Thursday, December 22, 2011

Aloha IV & Mele Kalikimaka

We continued to explore the Big Island and collected a couple more National Park Service stamps in our passport book. We visited more of the windward, rainy, side of the island and literally stood on top of the highest mountain in the world and saw more stars than we have ever seen.


The Kaloko-Honokohau National Historical Park (top) shows how the Hawaiians built fish traps and pens to hold them so they were available as they needed them. There were also raised planters where they grew crops of gourds, taro and sweet potatoes on the lava flats. (Bottom) Pu'ukohola Heiau National Historical Site on the Hill of the Whale is where King Kamehameha I built a heiau, temple, that was the last sacred structure built before outside influences altered traditional life. The rocks for the temple where brought from 20 miles away by a human chain passing each one hand to hand. When the heiau was complete Kamehamaha invited his cousin and rival Keoua Kuahu'ula for the dedication. His cousin and most of his followers were killed giving Kamehameha control of all the Hawaiian islands as the first king.

Bottom is one of many lava tubes that can be found here. Top is an example of Hawaiian graffiti. It is not painted, it is white coral on the black lava. This graffiti started in the 1980's when people did the first ones as encouragement for participants of the Ironman Triathlon that takes place here each October.
A few of the many birds we saw. There were many more but they were too quick for us to capture a picture. The colors and variety were fantastic.

Another must do on our list was to go to the top of 13,796 foot Mauna Kea. We were disappointed on Monday when we got a call that the tour was cancelled because of a winter storm at the summit. On our trip around the island the clouds cleared and we got to see why the trip had to be rescheduled for Wednesday. Click on the picture and look closely, you can see the road and a couple of the observatories.

The tour departed Kailua-Kona at sea level at 1PM. The first one hour stop was at the visitors center at 9000 feet to give everyone a chance to adjust to the elevation change and have dinner. This telescope was looking at the sun. On the way back down, our tour took us off the road for a chance to see the stars and planets through their 11 inch scopes. We got fantastic looks at binary stars, Jupiter and its moons, Venus and the Orion Nebula as well as several shooting stars.

IT WAS THE MOST SPECTACULAR NIGHT SKY WE HAVE EVER SEEN.

What Hawaiians have to do if they want a white Christmas. We saw a couple of people taking truck loads of s**w off the mountain.

In case I have not mentioned it before, the weather in Hawaii is the absolute best we have ever experienced. This was the only day we had to wear long pants during our two week stay. The tour included winter parkas as it was very windy and in the 30's at the top. I guess they have the reflective strips so they can find you if the clouds roll in. You can see four of the 13 observatories from several countries that are at the summit. The Big Island has the nations strictest light pollution laws to keep the night skies clear for the astronomers.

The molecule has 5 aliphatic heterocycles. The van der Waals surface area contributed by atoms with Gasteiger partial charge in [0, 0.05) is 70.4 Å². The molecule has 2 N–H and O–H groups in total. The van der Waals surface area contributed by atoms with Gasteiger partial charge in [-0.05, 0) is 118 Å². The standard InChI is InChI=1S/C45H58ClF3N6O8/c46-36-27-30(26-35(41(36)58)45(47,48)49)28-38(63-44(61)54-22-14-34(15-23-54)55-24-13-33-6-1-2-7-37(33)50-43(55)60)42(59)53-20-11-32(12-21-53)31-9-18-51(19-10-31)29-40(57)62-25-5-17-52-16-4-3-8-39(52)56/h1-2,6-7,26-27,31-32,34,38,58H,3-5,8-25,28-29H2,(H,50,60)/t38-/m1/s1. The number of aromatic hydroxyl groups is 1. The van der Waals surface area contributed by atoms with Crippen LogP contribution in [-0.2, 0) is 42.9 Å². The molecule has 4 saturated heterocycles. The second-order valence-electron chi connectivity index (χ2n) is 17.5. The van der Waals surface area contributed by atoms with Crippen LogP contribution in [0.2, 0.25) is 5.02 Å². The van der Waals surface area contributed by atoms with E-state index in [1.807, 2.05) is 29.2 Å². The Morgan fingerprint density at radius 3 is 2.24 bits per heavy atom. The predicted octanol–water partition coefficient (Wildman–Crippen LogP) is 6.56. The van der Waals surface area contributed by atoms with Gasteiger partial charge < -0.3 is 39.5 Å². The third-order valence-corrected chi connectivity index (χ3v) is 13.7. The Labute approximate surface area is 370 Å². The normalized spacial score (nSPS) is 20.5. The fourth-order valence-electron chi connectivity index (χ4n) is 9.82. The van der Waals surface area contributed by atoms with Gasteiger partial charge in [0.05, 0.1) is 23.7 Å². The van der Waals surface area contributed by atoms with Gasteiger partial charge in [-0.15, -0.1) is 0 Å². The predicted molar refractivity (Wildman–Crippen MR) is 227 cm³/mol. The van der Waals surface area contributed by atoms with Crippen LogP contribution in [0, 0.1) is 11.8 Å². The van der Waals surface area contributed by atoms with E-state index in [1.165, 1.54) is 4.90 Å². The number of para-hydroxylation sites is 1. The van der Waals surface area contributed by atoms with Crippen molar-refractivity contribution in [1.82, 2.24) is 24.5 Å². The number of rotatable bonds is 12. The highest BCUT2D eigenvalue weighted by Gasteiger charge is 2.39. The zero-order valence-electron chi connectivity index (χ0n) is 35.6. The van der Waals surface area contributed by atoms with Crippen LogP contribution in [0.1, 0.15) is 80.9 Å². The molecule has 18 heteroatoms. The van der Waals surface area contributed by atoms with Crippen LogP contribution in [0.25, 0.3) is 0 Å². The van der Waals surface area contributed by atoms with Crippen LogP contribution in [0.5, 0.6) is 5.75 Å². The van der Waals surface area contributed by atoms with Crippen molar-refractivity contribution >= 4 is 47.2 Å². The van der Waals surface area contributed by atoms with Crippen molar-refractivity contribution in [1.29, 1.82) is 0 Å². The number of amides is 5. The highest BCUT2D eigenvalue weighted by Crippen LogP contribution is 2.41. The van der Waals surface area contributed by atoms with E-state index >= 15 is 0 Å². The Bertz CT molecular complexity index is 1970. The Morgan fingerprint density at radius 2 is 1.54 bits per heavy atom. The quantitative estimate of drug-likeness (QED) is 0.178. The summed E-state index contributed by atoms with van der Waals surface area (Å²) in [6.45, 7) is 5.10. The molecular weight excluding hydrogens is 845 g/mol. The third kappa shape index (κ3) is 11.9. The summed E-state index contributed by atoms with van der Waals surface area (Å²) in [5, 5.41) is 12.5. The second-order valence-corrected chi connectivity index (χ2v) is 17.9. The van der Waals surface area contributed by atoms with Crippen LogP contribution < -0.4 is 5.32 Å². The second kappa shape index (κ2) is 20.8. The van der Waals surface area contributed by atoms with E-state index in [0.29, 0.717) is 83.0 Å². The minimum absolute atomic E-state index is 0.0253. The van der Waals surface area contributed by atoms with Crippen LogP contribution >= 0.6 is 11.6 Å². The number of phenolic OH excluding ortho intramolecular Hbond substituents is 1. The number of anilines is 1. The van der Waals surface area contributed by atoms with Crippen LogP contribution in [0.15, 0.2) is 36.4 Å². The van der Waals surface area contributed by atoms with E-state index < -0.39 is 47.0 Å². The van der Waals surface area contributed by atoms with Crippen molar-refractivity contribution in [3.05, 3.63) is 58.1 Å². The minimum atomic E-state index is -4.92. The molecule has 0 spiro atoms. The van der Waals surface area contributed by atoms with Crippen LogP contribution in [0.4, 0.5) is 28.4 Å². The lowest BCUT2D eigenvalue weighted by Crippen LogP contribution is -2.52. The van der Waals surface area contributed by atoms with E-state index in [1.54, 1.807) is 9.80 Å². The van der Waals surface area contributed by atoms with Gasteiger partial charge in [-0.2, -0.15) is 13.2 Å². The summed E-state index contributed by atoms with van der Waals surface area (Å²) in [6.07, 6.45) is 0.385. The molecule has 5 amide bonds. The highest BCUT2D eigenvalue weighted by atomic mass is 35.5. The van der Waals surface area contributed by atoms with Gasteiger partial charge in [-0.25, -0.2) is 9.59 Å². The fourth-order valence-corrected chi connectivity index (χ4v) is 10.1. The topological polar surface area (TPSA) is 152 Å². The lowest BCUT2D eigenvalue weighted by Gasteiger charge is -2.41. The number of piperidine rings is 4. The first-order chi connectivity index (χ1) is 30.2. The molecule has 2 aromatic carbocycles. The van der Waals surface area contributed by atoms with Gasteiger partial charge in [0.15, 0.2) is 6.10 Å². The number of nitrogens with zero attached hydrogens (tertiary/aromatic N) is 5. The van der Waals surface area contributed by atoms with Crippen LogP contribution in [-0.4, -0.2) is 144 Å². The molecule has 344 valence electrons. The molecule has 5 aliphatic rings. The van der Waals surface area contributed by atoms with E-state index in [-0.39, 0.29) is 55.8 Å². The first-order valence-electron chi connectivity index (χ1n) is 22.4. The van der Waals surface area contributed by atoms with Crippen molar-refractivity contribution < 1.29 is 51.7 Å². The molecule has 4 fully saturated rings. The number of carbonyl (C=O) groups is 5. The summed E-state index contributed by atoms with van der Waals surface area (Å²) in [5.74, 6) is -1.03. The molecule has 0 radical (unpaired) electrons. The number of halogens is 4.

One thing the tour promotes is the sunset at the top. Ours was just OK as there was one big cloud that blocked the sun from the top of the clouds we were looking down on. It was still great being on top of the highest mountain on Earth as measured from its base on the ocean floor and raising over 32,000 feet.

I am hanging loose at the highest spot in Polynesia. It is Hawaii so it is always t-shirt weather. You can see in the background how much of the s**w had already melted. When the s**w accumulates you can ski down the mountain about 2 1/2 miles.

Beautiful 442 foot Akaka Falls, one of many on the windward, rainy, side of the island. There was a neat little path through the rain forest to get to the falls.

Just a few of the many beautiful flowers we saw along the path to the falls. I don't know what they are but I still loved seeing such a great variety in such a small area.

One of the most unusual was the flower on the banana tree. All the fruit we had was wonderful. It was all the sweetest we have ever eaten.

A small falls at the Hawaii Tropical Botanical Garden, another windward side attraction that is a great place to see native flora. The garden is in a steep, stream carved valley that runs down to the ocean. The water level was high with all the rain they have been getting.

WOW what a giant leaf. Many of the green plants were the peace lilies, zebra plants, philodendron and many others that we had as house plants in our stix and brix. The impatiens grown on the island like weeds.

A really high point was the orchid garden. The variety of colors in these beautiful flowers was unbelievable. The botanical garden should be on your must do list when you get to the Big Island.


People often ask what we are going to do when we stop full timing and so far we have always said we do not have an exit plan. That may have changed with this trip. If weather is a big part of our decision on what we will do, then Hawaii would be a great place to settle down some time in the future.


Finally, to all our family and friends a big Hawaiian

Mele Kalikimaka!!!!!